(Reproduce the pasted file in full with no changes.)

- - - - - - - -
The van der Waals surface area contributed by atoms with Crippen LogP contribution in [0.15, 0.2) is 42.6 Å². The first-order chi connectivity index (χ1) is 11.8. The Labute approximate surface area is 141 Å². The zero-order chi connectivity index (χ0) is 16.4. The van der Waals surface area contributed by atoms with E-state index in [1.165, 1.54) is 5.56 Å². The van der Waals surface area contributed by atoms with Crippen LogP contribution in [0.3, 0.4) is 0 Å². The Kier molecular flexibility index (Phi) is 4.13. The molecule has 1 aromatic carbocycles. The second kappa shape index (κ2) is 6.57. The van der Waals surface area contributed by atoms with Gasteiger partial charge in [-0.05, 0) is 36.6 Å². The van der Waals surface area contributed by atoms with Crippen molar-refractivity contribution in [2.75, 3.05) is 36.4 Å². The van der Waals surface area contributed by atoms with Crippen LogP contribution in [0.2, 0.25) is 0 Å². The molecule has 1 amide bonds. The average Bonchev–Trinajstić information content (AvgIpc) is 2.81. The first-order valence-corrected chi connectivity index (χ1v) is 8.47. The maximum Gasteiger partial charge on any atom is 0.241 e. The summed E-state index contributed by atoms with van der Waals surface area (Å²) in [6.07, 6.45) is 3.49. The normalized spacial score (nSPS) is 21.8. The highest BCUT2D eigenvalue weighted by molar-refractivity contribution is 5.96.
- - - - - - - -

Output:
The van der Waals surface area contributed by atoms with Crippen LogP contribution in [0.15, 0.2) is 42.6 Å². The first-order chi connectivity index (χ1) is 11.8. The Labute approximate surface area is 141 Å². The zero-order chi connectivity index (χ0) is 16.4. The van der Waals surface area contributed by atoms with E-state index in [1.165, 1.54) is 5.56 Å². The van der Waals surface area contributed by atoms with Crippen LogP contribution in [0.3, 0.4) is 0 Å². The Kier molecular flexibility index (Phi) is 4.13. The molecule has 1 aromatic carbocycles. The second kappa shape index (κ2) is 6.57. The van der Waals surface area contributed by atoms with Gasteiger partial charge in [-0.05, 0) is 36.6 Å². The van der Waals surface area contributed by atoms with Crippen molar-refractivity contribution in [2.75, 3.05) is 36.4 Å². The van der Waals surface area contributed by atoms with Crippen LogP contribution in [0.2, 0.25) is 0 Å². The molecule has 1 amide bonds. The average Bonchev–Trinajstić information content (AvgIpc) is 2.81. The first-order valence-corrected chi connectivity index (χ1v) is 8.47. The maximum Gasteiger partial charge on any atom is 0.241 e. The summed E-state index contributed by atoms with van der Waals surface area (Å²) in [6.07, 6.45) is 3.49. The normalized spacial score (nSPS) is 21.8. The highest BCUT2D eigenvalue weighted by molar-refractivity contribution is 5.96.